If dense moss colonizes patio slabs, the joy of the popular outdoor seating area is very much dimmed. Neither wood, nor stone are spared from the green coating. Since the slabs become slippery at the same time and thus dangerous with every step, there is an immediate need for action. Experienced amateur gardeners do not let themselves get gray hairs because of it, because there are effective ways and means to become master of the plague. Gone are the days of laborious combat in a stooped position or even on your knees. Find out below how you can remove moss and algae from your terrace without having to resort to chemicals.
- Joint brush/grout scraper
- Flaming device
- Steam device
- High pressure cleaner
- Infrared burner
- Hot water foam device
- Mixture of soda, starch and potassium permanganate
- Soft soap and ingredients
- Hydrogen peroxide
- Commercial vinegar cleaner
- Vinegar and salt are prohibited by law
- Preventive measures
Mechanical aids on stone patio slabs
One of the most common building materials for terraces is stone in any form. From simple exposed aggregate concrete to high-quality natural stone, creative do-it-yourselfers lay the most diverse variants. Moss and algae tend to care less about the quality, because they thrive particularly lushly here, seeming to just claw their way into the joints. Those who consciously decide against using a chemical mace here will find effective support in the following devices and tools.
Joint brush/grout scraper
This method of moss removal does not work without a certain amount of force. It compensates for this fact with a completely environmentally friendly mode of action at a very low financial cost. A grout scraper cleans even the smallest gaps with its curved steel blade. No less efficient acts the joint brush with its hard bristles made of metal or plastic. Larger areas, which are green with moss and algae, treat more quickly with wide brushes.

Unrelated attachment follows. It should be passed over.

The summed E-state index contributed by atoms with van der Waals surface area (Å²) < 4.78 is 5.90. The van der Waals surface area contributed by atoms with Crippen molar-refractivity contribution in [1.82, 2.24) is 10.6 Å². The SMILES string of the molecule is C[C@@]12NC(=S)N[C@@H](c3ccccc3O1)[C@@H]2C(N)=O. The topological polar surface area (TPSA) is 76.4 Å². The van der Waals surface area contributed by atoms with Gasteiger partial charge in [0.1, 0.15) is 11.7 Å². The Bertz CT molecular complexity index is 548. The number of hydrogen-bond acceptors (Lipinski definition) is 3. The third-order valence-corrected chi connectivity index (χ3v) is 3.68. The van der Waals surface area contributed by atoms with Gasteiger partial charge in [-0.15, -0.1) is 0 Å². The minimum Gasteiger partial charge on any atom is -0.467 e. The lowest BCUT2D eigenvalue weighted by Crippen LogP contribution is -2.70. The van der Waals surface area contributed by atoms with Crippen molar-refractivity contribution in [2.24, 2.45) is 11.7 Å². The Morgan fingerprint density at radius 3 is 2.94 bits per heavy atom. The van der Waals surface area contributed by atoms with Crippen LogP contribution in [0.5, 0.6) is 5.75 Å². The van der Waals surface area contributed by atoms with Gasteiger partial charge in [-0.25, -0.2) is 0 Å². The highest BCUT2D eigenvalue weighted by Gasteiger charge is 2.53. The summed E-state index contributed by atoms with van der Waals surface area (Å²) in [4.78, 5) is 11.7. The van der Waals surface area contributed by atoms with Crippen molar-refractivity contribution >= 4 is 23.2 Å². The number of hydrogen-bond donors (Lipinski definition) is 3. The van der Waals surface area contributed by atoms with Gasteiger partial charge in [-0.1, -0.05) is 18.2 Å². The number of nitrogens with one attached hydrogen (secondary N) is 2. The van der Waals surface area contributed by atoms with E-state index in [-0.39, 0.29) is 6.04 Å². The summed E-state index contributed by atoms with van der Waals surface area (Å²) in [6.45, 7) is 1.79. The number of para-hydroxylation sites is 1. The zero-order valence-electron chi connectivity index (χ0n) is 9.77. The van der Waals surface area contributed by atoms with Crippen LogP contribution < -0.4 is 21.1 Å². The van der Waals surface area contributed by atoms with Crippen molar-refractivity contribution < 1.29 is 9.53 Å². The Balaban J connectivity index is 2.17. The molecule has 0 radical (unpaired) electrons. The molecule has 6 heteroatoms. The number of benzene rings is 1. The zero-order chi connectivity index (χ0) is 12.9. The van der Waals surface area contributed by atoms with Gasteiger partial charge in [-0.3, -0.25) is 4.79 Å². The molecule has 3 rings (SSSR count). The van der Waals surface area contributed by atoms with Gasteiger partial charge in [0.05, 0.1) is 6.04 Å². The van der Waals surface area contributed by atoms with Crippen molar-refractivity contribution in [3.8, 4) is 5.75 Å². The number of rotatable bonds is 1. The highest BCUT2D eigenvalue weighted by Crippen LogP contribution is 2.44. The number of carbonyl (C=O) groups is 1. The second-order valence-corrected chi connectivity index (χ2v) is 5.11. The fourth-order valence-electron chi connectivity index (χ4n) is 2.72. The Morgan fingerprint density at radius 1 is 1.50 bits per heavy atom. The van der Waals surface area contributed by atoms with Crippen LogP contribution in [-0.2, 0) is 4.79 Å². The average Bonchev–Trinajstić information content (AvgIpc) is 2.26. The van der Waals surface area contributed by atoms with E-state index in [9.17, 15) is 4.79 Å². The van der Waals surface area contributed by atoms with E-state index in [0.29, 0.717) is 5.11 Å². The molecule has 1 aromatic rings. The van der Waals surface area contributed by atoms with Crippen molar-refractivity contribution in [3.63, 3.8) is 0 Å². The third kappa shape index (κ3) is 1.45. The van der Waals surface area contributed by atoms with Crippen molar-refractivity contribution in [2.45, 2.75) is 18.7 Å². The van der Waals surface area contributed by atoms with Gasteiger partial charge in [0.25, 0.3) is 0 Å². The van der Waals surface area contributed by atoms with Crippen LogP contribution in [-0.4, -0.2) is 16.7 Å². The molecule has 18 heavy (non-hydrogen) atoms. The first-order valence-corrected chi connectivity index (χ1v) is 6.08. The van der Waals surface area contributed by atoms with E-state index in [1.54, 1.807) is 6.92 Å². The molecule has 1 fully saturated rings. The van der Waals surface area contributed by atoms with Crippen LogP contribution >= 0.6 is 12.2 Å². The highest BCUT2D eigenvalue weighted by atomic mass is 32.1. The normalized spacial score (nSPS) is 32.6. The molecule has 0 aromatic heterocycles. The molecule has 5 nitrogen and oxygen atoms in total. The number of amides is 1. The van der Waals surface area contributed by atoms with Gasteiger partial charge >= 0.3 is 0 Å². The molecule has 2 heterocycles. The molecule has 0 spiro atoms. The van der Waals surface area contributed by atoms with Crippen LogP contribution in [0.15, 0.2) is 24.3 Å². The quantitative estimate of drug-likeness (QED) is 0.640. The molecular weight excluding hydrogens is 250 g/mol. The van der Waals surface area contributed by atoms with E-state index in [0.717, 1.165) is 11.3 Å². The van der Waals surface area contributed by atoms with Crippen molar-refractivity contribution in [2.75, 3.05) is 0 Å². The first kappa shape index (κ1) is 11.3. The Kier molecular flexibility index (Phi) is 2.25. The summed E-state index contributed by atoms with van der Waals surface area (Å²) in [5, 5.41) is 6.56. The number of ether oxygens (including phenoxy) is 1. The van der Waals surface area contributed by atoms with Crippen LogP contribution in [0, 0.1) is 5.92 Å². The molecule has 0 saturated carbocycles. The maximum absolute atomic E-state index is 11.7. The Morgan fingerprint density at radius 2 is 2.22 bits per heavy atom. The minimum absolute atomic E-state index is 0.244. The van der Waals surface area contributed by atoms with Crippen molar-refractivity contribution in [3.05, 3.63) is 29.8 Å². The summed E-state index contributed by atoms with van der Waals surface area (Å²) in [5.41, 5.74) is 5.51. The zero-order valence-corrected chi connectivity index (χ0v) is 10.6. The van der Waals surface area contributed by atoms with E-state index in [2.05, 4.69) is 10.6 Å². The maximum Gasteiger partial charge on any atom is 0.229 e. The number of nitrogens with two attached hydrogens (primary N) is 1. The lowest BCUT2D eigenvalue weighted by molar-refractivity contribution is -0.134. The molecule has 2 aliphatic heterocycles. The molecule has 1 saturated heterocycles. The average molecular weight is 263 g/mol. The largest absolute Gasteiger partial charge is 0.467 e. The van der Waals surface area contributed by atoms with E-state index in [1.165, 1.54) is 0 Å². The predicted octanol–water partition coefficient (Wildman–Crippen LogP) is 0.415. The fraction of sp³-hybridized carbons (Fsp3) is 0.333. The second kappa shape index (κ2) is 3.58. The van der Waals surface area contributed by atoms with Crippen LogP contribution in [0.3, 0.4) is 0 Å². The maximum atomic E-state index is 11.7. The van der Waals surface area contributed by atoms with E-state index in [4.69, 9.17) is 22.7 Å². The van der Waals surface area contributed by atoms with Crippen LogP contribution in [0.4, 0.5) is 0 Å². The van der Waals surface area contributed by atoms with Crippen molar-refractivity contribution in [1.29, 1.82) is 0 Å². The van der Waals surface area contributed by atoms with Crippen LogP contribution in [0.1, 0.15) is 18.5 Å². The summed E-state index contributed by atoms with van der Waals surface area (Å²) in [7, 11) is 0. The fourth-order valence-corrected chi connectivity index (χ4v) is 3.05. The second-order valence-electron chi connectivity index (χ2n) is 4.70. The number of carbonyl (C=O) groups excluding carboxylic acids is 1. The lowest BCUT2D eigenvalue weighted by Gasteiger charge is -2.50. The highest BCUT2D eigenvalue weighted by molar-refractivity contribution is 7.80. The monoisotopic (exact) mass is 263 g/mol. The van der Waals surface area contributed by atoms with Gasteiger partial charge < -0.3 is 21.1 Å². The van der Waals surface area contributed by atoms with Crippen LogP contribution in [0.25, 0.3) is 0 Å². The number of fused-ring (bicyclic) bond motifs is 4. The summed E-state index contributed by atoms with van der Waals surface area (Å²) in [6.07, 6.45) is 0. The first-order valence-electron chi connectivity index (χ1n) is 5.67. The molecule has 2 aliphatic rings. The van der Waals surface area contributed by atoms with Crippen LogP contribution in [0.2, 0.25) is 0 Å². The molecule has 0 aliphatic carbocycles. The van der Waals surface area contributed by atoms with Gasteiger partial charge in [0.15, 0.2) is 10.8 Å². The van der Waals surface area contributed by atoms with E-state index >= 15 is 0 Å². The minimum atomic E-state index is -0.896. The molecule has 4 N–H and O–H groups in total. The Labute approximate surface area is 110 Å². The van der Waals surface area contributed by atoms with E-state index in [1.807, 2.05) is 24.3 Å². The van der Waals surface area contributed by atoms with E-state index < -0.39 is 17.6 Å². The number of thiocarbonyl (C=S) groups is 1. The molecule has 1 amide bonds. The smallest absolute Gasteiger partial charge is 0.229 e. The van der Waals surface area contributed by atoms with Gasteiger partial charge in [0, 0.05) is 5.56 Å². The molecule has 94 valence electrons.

Water steam device
Heat of all kinds removes moss and algae from patio slabs formed of stone. The effectiveness is based on the thermal effect, which causes the protein cells to burst. The heat blast is also produced by a steam device. Unlike a hot water jet, which could wash out the grout, the boiling hot steam specifically destroys moss and algae mats. Puny remnants are simply swept away. The precaution of a trial in an inconspicuous place is also recommended here.
High pressure cleaner
In principle, the high-pressure cleaner works in the same way as the steam cleaner. The cleaning effect on the stone slabs can be considered disproportionately higher than when using steam. Not only moss and algae must give way, but all deposits that have accumulated. A disadvantage is that joint material is washed out. Experienced hobby gardeners use special Dansand or polymer sand for repointing. These types of sand have a marked inhibitory effect on any weeds; thus also on moss and algae on patio slabs.
Here, a jet of fire up to 2,000 degrees shoots out of the gas-powered device. Moss and algae are destroyed in seconds. A few hours after the treatment, the unwanted coating comes off easily and can be swept up. Since not every stone quality tolerates this rigorous cleaning method, a prior test on an inconspicuous spot is advisable. The device should not be used along the transition to the lawn or bed, because it radiates heat up to there.
Instead of using fire, as with a flaming device, the infrared burner uses heat radiation from a glowing grid to combat moss and algae. While root and seed weeds are only singed in this case, to reappear after a short time, moss and algae do not let themselves be seen for the rest of the season. In this case, however, you will not be able to avoid thorough sweeping.
Hot water foam device for large terraces